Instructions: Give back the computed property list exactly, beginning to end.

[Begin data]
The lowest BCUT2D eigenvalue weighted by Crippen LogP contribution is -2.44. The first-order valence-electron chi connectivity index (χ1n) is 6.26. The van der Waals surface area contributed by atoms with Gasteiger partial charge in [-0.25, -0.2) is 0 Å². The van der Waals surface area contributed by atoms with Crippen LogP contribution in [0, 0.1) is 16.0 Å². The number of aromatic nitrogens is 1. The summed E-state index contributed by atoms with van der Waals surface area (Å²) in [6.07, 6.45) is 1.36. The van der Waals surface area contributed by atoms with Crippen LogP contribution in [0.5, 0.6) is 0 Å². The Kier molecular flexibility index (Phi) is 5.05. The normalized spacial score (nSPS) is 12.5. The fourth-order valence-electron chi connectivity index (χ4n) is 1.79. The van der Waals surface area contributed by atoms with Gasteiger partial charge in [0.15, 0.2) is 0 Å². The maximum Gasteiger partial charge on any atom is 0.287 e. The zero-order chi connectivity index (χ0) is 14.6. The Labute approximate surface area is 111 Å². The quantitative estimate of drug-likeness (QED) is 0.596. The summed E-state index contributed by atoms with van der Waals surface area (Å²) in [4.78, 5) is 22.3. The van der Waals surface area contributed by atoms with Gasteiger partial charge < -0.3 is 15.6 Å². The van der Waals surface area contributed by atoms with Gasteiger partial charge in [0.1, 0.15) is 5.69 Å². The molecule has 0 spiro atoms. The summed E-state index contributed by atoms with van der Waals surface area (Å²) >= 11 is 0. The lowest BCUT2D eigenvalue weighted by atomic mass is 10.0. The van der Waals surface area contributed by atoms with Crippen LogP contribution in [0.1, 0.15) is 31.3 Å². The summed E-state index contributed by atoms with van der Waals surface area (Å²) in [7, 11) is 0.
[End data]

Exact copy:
The lowest BCUT2D eigenvalue weighted by Crippen LogP contribution is -2.44. The first-order valence-electron chi connectivity index (χ1n) is 6.26. The van der Waals surface area contributed by atoms with Gasteiger partial charge in [-0.25, -0.2) is 0 Å². The van der Waals surface area contributed by atoms with Crippen LogP contribution in [0, 0.1) is 16.0 Å². The number of aromatic nitrogens is 1. The summed E-state index contributed by atoms with van der Waals surface area (Å²) in [6.07, 6.45) is 1.36. The van der Waals surface area contributed by atoms with Crippen LogP contribution in [0.5, 0.6) is 0 Å². The Kier molecular flexibility index (Phi) is 5.05. The normalized spacial score (nSPS) is 12.5. The fourth-order valence-electron chi connectivity index (χ4n) is 1.79. The van der Waals surface area contributed by atoms with Gasteiger partial charge in [0.15, 0.2) is 0 Å². The maximum Gasteiger partial charge on any atom is 0.287 e. The zero-order chi connectivity index (χ0) is 14.6. The Labute approximate surface area is 111 Å². The quantitative estimate of drug-likeness (QED) is 0.596. The summed E-state index contributed by atoms with van der Waals surface area (Å²) in [4.78, 5) is 22.3. The van der Waals surface area contributed by atoms with Gasteiger partial charge < -0.3 is 15.6 Å². The van der Waals surface area contributed by atoms with Gasteiger partial charge in [0.1, 0.15) is 5.69 Å². The molecule has 0 spiro atoms. The summed E-state index contributed by atoms with van der Waals surface area (Å²) >= 11 is 0. The lowest BCUT2D eigenvalue weighted by atomic mass is 10.0. The van der Waals surface area contributed by atoms with Crippen LogP contribution in [0.1, 0.15) is 31.3 Å². The summed E-state index contributed by atoms with van der Waals surface area (Å²) in [7, 11) is 0.